lateral line canals, pit organs, and ampullae of Lorenzini. The attachment of certain fibers from
these trunks to the ampullae of Lorenzini can be seen. Cut away the skin adjacent to the
caudoventral corner of the spiracle on the intact side of the head, and pick away the underlying
connective tissue. The large nerve that will be seen is the hyomandibular nerve, a branch of the
facial (Fig. 6-6, p. 125). Follow it peripherally, noting that it is distributed to the hyoid muscles
(special visceral motor fibers), skin (somatic sensory fibers from lateral line organs), and lining of
the mouth (visceral sensory fibers of both general and taste nature). Follow it medially to its union
with the other branches and its attachment on the brain, which, as stated, is more or less in common
with that of the trigeminal and statoacoustic nerves. You will have to cut away some of the spiracle,
surrounding muscles, otic capsule, and ear as you go. About 1 centimeter from the brain the
hyomandibular bears a slight enlargement, the geniculate ganglion, that contains the cell bodies of
sensory neurons (Fig. ?-6). Another, and smaller, branch of the facial leaves from the rostroventral
surface of this ganglion. This is the palatine nerve, and it returns visceral sensory neurons from the
mouth lining.
A part of the auditory (VIII) (sometimes called the statoacoustic or vestibulocochlear) nerve**) may
have been noted coming from the ampullae of the anterior vertical and lateral semicircular ducts
during the dissection of the hyomandibular nerve. Continue to cut away the otic capsule and note
another, and longer, part of this nerve coming from the ampulla of the posterior vertical
semicircular duct, the sacculus, and parts of the utriculus. The statoacoustic contains somatic
sensory fibers from various parts of the inner ear.
The glossopharyngeal nerve (IX) is quite small and innervates most of the tongue and the pharynx.
It is associated with the first gill slit. It is a dorsal root but falls int the special nerve category since
it innervates part of the lateral line system.
The glossopharyngeal nerve (IX) is the nerve of the third visceral arch and the first of the five
definitive gill pouches. It can be seen crossing the floor of the otic capsule caudal to the sacculus. It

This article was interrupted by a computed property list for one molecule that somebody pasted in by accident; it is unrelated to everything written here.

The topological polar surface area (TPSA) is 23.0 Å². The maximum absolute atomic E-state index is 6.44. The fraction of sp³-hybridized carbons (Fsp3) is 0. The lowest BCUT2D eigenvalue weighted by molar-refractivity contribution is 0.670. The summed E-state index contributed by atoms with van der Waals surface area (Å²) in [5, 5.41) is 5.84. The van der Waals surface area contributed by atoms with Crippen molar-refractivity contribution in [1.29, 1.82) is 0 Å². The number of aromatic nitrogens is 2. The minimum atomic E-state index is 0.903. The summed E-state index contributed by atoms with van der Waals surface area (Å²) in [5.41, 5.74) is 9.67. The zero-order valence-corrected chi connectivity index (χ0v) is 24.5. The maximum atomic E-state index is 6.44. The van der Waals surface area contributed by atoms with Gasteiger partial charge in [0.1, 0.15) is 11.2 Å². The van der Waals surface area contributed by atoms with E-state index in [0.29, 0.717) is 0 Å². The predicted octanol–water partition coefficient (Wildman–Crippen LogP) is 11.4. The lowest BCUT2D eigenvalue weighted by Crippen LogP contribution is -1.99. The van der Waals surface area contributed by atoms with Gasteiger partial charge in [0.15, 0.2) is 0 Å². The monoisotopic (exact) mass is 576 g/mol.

passes ventral to the caudal branch of the statoacoustic and at first may be confused with this nerve.
Cut away this part of the statoacoustic and find the attachment of the glossopharyngeal on the side
of the medulla. Trace the glossopharyngeal laterally; this will be facilitated if you open the first gill
pouch by cutting through the skin and muscle dorsal and ventral to the first external gill slit. Cut all
the way to, but not through, the internal gill slit (the opening between the gill pouch and pharynx).
As the nerve leaves the otic capsule, it bears an oval-shaped swelling, the petrosal ganglion, that
contains the cell bodies of sensory neurons. Several branches leave from the petrosal ganglion. A
large posttrematic passes down the caudal face of the first gill pouch to carry special visceral motor
fibers to the branchial muscles and return visceral sensory fibers from this region. A smaller
pretrematic branch, which is entirely visceral sensory, passes down the cranial face of the first
pouch. A still smaller pharyngeal branch follows the pretrematic a short distance, then curves
around a tendon near the dorsal edge of the internal gill slit and is distributed to the wall of the
pharynx. It, too, is entirely visceral sensory. There is finally a small dorsal branch distributed to
lateral line organs, and often to the skin in the supratemporal region, but it is impractical to find.
The vagus (X) is a large nerve which supplies various visceral organs and the lateral line along the
main part of the body. A series of branches from the vagus runs to all the gills slits (except the first
and the spiracle) innervating the pharynx and the gill muscles. The main branch of the vagus
continues posteriorly as the abdominal branch which relays sensations from the visceral organs to
the brain.
The vagus (X) is the nerve of the remaining visceral arches. Find its attachment on the
dorsolateral surface of the caudal end of the medulla and follow it caudally out of the otic capsule.